It is not often that anyone gets to sit and listen to a medical doctor, a scientific advisor to the government and two academics in the same conference, let alone on the same panel talking to one another, but that is what happened to me this week. They were there to celebrate the launch of a new, university-wide research centre called ‘The Centre for Interdisciplinary Research into the Humanities and Science’ (www.reading.ac.uk/irhs) with a public roundtable discussion held at the university, based on short talks given by each invited speaker.
Even the name might put you off at first. What, you might reasonably think, does science have in common with the humanities? Then you begin to think about it and realise that the title of the event ‘Science and Storytelling’ is not so bizarre after all. Most of us know the story of Dr Frankenstein and his monster, and that was certainly a link between science and storytelling and, as the event progressed, I realised that there are plenty of ways in which we have used storytelling to explain science (many myths are rooted in science, apothecaries wrote in literary forms, science fiction is ever popular). Then I thought about our recent fascination with forensic science in our literature and on our screens: that is certainly linking science and literature.
I started to feel on more comfortable ground until I realised that the speakers had been asked not to talk just about science influencing literature, but they had also been given the
dastardly task of talking about how literature had influenced science. Surely, I thought, that is not likely? Literature is the vehicle we use to explain all sorts of things and it is the product of our imagination, whilst science is about fact and reality, so the former could not influence the latter – it would have to be the other way around. Then I learned that early practitioners in psychology and even in physical medicine would use accounts from literature to explore and diagnose diseases of the mind and body. I also found out that our understanding of many scientific phenomena has been influence by literary creations. The link is sometimes fleeting, but it is there: it does seem that storytelling can influence science.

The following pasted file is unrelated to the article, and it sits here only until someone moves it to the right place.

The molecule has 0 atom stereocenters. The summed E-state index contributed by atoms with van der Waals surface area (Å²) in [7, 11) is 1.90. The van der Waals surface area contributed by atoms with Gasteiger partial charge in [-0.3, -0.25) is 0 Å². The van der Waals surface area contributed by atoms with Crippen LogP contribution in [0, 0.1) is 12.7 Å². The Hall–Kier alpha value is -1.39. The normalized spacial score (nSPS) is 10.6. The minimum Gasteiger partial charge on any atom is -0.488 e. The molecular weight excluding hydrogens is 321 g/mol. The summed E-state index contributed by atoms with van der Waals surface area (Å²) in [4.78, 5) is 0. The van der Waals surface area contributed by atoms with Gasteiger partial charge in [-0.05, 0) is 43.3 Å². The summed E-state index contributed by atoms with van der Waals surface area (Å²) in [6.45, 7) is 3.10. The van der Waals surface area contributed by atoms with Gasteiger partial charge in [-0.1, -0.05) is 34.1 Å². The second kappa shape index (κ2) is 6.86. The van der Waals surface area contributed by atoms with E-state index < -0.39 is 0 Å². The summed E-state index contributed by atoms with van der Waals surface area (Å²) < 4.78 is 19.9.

So, I started the week with two nicely divided compartments in my brain: literature sat on one side and science sat on the other. I was quite good at science at school and so have a fondness for the subject, but even so I was happy to have them divided. By the end of the week I sit here having had that nice order scrambled up. There is now a mental channel in my mind between literature and science. That is what happens when you work or study at a university: you cannot guarantee that anything will stay the same from one week to the next. Thank goodness.